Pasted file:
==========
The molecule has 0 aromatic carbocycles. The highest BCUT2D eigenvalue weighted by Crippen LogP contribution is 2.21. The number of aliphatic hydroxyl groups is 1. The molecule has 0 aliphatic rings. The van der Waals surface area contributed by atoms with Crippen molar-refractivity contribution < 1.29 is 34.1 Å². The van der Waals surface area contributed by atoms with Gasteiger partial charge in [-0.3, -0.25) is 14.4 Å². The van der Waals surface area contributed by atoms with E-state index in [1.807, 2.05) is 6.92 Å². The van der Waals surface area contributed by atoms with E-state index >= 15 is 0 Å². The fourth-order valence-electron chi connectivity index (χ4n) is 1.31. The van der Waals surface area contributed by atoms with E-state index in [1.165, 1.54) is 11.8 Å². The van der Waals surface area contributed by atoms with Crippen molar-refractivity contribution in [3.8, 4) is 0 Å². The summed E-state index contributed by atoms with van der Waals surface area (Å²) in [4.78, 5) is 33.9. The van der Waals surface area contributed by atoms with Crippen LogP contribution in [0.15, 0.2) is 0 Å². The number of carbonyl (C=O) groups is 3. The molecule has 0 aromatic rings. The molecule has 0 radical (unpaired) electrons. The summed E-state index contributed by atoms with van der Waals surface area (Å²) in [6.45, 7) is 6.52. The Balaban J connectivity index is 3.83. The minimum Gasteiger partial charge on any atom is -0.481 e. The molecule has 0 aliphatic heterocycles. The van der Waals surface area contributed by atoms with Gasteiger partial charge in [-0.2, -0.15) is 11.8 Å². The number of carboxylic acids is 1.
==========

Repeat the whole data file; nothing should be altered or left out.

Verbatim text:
The molecule has 0 aromatic carbocycles. The highest BCUT2D eigenvalue weighted by Crippen LogP contribution is 2.21. The number of aliphatic hydroxyl groups is 1. The molecule has 0 aliphatic rings. The van der Waals surface area contributed by atoms with Crippen molar-refractivity contribution < 1.29 is 34.1 Å². The van der Waals surface area contributed by atoms with Gasteiger partial charge in [-0.3, -0.25) is 14.4 Å². The van der Waals surface area contributed by atoms with E-state index in [1.807, 2.05) is 6.92 Å². The van der Waals surface area contributed by atoms with E-state index >= 15 is 0 Å². The fourth-order valence-electron chi connectivity index (χ4n) is 1.31. The van der Waals surface area contributed by atoms with E-state index in [1.165, 1.54) is 11.8 Å². The van der Waals surface area contributed by atoms with Crippen molar-refractivity contribution in [3.8, 4) is 0 Å². The summed E-state index contributed by atoms with van der Waals surface area (Å²) in [4.78, 5) is 33.9. The van der Waals surface area contributed by atoms with Crippen LogP contribution in [0.15, 0.2) is 0 Å². The number of carbonyl (C=O) groups is 3. The molecule has 0 aromatic rings. The molecule has 0 radical (unpaired) electrons. The summed E-state index contributed by atoms with van der Waals surface area (Å²) in [6.45, 7) is 6.52. The Balaban J connectivity index is 3.83. The minimum Gasteiger partial charge on any atom is -0.481 e. The molecule has 0 aliphatic heterocycles. The van der Waals surface area contributed by atoms with Gasteiger partial charge in [-0.2, -0.15) is 11.8 Å². The number of carboxylic acids is 1.